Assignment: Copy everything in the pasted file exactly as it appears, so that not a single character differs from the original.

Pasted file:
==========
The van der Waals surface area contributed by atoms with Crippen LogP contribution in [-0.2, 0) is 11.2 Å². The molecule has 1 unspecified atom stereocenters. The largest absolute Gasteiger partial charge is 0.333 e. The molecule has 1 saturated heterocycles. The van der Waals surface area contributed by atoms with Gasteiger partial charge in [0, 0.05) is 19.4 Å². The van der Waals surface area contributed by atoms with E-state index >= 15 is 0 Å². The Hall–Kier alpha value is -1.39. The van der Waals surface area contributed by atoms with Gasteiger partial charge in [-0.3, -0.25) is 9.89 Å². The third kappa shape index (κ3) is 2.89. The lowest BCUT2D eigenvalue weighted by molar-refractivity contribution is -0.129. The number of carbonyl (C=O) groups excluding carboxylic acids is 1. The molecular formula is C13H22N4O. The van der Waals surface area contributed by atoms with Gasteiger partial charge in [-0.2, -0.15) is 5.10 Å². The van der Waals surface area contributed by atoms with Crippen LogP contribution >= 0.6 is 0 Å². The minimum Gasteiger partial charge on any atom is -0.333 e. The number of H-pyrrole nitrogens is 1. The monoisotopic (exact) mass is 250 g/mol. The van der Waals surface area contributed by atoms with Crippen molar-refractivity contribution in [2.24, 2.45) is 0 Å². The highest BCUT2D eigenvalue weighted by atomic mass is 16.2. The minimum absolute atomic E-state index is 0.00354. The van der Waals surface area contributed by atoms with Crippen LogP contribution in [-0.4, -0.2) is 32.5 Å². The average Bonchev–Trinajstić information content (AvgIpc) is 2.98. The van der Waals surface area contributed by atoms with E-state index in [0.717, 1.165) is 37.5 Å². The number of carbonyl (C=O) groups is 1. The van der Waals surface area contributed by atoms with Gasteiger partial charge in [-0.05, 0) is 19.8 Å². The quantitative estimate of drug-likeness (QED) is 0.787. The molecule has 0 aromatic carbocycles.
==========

The van der Waals surface area contributed by atoms with Crippen LogP contribution in [-0.2, 0) is 11.2 Å². The molecule has 1 unspecified atom stereocenters. The largest absolute Gasteiger partial charge is 0.333 e. The molecule has 1 saturated heterocycles. The van der Waals surface area contributed by atoms with Gasteiger partial charge in [0, 0.05) is 19.4 Å². The van der Waals surface area contributed by atoms with E-state index >= 15 is 0 Å². The Hall–Kier alpha value is -1.39. The van der Waals surface area contributed by atoms with Gasteiger partial charge in [-0.3, -0.25) is 9.89 Å². The third kappa shape index (κ3) is 2.89. The lowest BCUT2D eigenvalue weighted by molar-refractivity contribution is -0.129. The number of carbonyl (C=O) groups excluding carboxylic acids is 1. The molecular formula is C13H22N4O. The van der Waals surface area contributed by atoms with Gasteiger partial charge in [-0.2, -0.15) is 5.10 Å². The van der Waals surface area contributed by atoms with Crippen LogP contribution >= 0.6 is 0 Å². The minimum Gasteiger partial charge on any atom is -0.333 e. The number of H-pyrrole nitrogens is 1. The monoisotopic (exact) mass is 250 g/mol. The van der Waals surface area contributed by atoms with Crippen molar-refractivity contribution in [2.24, 2.45) is 0 Å². The highest BCUT2D eigenvalue weighted by atomic mass is 16.2. The minimum absolute atomic E-state index is 0.00354. The van der Waals surface area contributed by atoms with Crippen LogP contribution in [-0.4, -0.2) is 32.5 Å². The average Bonchev–Trinajstić information content (AvgIpc) is 2.98. The van der Waals surface area contributed by atoms with E-state index in [0.717, 1.165) is 37.5 Å². The number of carbonyl (C=O) groups is 1. The van der Waals surface area contributed by atoms with Gasteiger partial charge in [-0.05, 0) is 19.8 Å². The quantitative estimate of drug-likeness (QED) is 0.787. The molecule has 0 aromatic carbocycles.